Gee whiz I wished I had kept it.

Yes, I loved my 1958 Volkswagen Beetle. I bought it off a used car lot in Inglewood California back in 1968 for about $300. Just basic transportation to and from school.

The Volkswagen featured an air-cooled rear engine and the most manual auto of its time. Roll-down windows, four speed stick shift, small oval rear window, no fuel gage, and a foot shift over reserve gas tank. You would get a sense of real driving. Just you, the gear shift, and a funky sounding motor. But anyway, there was no fuel gage. You had a reserve gas tank with about a gallon of gas left. The trick was to find the lever with your right foot and flip it over while the Beetle was sputtering and coughing before it ran out of gas. Sometimes I had to reach down and shift the reserve tank lever with my right hand and try not to crash into something or somebody. If I had battery problems, I had to remove the back seat to get to it. A very manual and arduous exercise. The gas tank was in the front under the hood along with the spare tire leaving very little room for a brief case or travel bag. To heat the cockpit, the heater in the VW was a plastic twist knob down between the two front seats. Twist it one way and it begins to release non-exhaust air heat from the air-cooled engine. But the AM radio did work. No pre-sets. Just two knobs. On-off volume and dial knob. The small oval rear window is what distinguished the 1958 ‘Bug’ from newer VWs. However, the tiny window was most problematic. Just enough viewing space to notice other cars riding on your bumper. I wish I had kept that car. It could easily fetch a five figure dollar amount today. You just felt you were really driving something. Maybe wearing something. Oh so manual. Oh so humble. It was the undergrad’s car of choice. The most iconic car after Henry Ford’s Model A.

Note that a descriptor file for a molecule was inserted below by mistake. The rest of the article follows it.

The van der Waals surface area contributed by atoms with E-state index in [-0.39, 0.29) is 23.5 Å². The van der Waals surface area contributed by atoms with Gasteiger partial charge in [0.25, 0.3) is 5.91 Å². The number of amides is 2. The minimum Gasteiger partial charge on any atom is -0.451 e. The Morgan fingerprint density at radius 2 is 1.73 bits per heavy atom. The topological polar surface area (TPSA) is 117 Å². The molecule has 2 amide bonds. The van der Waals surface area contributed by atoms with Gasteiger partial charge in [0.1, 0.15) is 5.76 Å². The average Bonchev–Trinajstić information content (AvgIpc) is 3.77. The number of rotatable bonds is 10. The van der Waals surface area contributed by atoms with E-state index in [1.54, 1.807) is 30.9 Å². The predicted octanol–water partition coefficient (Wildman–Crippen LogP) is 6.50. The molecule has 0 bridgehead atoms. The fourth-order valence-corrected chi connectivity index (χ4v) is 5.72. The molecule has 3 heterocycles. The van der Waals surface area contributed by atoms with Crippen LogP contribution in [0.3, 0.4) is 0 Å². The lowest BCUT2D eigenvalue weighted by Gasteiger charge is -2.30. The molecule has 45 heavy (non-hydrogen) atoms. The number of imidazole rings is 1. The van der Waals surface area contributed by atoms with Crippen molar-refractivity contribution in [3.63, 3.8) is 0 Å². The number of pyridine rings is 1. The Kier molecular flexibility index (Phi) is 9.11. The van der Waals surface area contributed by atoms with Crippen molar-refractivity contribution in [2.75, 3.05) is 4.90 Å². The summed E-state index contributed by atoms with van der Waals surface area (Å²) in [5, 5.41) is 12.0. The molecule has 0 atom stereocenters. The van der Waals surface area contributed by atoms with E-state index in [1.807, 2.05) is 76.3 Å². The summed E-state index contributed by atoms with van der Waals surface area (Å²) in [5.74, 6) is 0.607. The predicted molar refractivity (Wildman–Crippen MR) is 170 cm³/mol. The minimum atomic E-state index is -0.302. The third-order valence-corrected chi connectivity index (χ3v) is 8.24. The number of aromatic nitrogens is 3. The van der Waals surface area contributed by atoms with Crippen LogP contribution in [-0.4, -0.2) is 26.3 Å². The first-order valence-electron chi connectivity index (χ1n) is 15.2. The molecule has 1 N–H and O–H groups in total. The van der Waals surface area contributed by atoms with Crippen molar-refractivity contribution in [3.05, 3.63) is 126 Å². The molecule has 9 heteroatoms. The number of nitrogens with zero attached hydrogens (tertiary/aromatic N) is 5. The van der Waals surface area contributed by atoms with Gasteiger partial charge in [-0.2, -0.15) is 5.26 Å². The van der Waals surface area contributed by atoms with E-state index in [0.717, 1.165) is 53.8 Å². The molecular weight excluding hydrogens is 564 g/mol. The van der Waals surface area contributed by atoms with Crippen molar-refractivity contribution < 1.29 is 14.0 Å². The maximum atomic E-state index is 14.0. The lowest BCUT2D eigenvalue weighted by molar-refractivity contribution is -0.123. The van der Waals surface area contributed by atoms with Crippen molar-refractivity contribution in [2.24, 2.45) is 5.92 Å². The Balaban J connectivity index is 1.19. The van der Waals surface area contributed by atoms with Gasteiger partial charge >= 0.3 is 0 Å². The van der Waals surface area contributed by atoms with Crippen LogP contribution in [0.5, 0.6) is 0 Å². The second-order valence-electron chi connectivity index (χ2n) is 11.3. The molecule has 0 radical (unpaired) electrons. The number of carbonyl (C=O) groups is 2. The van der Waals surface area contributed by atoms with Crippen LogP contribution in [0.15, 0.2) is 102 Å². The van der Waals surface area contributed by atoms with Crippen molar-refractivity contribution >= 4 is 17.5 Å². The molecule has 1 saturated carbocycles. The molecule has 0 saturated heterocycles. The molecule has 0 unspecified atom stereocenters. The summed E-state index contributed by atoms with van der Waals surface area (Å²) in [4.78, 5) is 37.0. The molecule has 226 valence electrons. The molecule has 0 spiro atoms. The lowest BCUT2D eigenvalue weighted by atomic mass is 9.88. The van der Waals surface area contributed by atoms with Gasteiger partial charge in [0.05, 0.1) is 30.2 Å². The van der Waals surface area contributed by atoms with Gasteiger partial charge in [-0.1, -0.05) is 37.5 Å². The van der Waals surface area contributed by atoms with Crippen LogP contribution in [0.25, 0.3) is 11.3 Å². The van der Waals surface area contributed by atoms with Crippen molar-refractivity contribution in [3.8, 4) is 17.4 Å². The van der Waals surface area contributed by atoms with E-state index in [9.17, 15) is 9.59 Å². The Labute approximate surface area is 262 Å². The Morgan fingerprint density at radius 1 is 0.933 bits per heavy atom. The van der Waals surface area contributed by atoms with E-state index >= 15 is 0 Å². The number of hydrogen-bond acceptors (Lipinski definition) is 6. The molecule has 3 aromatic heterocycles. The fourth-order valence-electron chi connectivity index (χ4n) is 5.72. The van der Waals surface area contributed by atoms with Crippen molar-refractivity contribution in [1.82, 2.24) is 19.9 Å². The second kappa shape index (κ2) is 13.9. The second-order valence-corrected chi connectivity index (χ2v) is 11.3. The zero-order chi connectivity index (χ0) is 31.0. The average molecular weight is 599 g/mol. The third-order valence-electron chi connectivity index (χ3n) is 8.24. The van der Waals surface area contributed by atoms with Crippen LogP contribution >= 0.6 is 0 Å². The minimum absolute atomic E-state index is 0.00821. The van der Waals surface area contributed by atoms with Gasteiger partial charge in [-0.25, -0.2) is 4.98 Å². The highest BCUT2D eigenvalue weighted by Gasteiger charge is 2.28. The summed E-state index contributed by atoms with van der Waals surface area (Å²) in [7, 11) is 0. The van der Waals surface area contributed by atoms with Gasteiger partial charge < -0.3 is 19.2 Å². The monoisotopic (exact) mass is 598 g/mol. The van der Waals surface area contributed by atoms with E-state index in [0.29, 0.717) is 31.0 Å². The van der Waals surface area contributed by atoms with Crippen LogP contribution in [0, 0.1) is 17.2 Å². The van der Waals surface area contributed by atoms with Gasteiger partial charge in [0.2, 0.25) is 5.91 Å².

Published by Charles Oldenfatt the Curmudgeon

If I told you the truth about myself you would think what a wad of chewed gum stuck under a church pew I am. Dull. Ordinary .old and fat

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